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World Bank loan to Bengal

The five-year project, where the recipient of the loan will also arrange $45 million (Rs 330 crore), will be carried out in two phases and cover the five most populous districts of south Bengal
A tripartite agreement was signed on Tuesday among the international agency, the Union government and the Bengal government to facilitate the loan which will have a tenure of 17 years, with a grace period of seven years.

Sambit Saha   |   Calcutta   |   Published 06.01.21, 02:19 AM

The World Bank will offer $105 million (Rs 770 crore) as a soft loan to improve inland water transport infrastructure in and around Calcutta as part of a $150 million (Rs 1,100 crore) project that will address both passenger traffic as well as freight movement.

A tripartite agreement was signed on Tuesday among the international agency, the Union government and the Bengal government to facilitate the loan which will have a tenure of 17 years, with a grace period of seven years.

The five-year project, where the recipient of the loan will also arrange $45 million (Rs 330 crore), will be carried out in two phases and cover the five most populous districts of south Bengal, including the Calcutta Metropolitan Area (CMA), home to three crore people or a third of Bengal’s population.

“This operation will allow the state to invest in Calcutta’s economic productivity by making its waterways and ferry services part of an efficient and safe urban mobility strategy,” said Junaid Ahmad, World Bank Country Director in India.

“Given Calcutta’s strategic location, the project is also ensuring that the metropolitan area emerges as a transport and logistics hub for the sub-region, leveraging the EDFC (eastern dedicated freight corridor) and connecting to the Northeast and the land-locked countries of Nepal and Bhutan,” he added.

The inland water transport project will add to the two ongoing ones supported by the World Bank in Bengal, having a combined portfolio of $460 million (Rs 3,375 crore). The other two programmes involve strengthening gram panchayats and irrigation and flood management.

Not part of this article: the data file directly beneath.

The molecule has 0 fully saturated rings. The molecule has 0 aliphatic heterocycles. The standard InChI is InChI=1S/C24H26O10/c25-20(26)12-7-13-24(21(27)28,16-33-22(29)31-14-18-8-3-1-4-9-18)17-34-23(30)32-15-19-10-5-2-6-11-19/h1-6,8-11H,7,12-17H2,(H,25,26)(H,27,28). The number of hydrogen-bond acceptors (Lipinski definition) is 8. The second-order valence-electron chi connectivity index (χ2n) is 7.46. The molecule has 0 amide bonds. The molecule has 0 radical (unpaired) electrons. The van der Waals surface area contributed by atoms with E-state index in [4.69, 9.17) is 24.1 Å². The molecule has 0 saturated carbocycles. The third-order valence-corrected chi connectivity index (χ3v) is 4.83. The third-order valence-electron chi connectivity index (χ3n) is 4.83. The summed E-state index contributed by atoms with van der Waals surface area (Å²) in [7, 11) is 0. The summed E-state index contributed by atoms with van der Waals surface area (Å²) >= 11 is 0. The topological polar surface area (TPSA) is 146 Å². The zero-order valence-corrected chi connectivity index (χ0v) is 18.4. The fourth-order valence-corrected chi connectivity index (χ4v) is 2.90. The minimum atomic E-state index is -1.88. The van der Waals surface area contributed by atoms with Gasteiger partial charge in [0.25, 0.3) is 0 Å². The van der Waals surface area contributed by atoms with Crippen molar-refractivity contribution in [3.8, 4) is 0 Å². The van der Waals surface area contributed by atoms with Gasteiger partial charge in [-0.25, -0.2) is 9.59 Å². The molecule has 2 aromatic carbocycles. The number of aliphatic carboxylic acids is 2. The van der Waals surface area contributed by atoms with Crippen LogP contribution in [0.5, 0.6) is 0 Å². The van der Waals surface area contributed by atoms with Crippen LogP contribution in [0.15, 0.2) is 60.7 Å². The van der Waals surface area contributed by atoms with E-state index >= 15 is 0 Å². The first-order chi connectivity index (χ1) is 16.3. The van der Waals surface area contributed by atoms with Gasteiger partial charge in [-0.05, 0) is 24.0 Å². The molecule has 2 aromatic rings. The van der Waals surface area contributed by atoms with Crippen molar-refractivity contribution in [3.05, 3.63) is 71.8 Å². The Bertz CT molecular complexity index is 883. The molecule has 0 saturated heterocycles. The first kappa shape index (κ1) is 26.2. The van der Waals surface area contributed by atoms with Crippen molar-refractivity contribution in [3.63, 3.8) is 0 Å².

In the first phase, the project will enhance the capacity and improve the safety of the inland water transport system, including rehabilitating existing jetties, buying new ferries and installing electronic gates in 40 locations.

In the second phase, it will support long-term investments for passenger movements, including in terminals and jetties; improve the design of the inland water transport vessels; ensure night navigation on the most hazardous and trafficked routes and crossing points; and encourage the private sector to invest in Ro-Ro vessels that will allow easier movement of trucks across the Hooghly river.

Climate-smart engineering solutions will be applied, including modular floating designs for ferry access points at the passenger terminals. In addition, the project will facilitate disable-friendly amenities, ensure women’s safety and encourage women’s employment in the IWT department and with the ferry operators.

There is an existing ferry system connecting Calcutta, north and south 24 Parganas situated on the east bank of Hooghly to various parts of Howrah and Hooghly which are on the west bank of the river. Operational for decades, this rudimentary service caters to less than 2 per cent of the traffic movement and a small portion of the freight movement.

Developing the river transport infrastructure will enable a large population of the state to utilise its waterways, have alternative, multi-modal options for transportation for both freight and passengers, connect the hinterland with Calcutta Metropolitan Area’s markets and job centres and emerge as a logistics hub.

Moreover, the river separates Calcutta Port (east bank) with large consumption centres, including neighbouring countries such as Nepal and Bhutan. More than 80 per cent of freight and passenger traffic now cross the river via Calcutta’s three bridges. To curtail congestion, the city has restricted the movement of trucks to the port to certain bridges and only during limited hours, reducing access to the port and increasing the cost of logistics.

A roll on-roll off (Ro-Ro) service for trucks from the port to the other side of the river can bypass movement within the city as well as the bridges.

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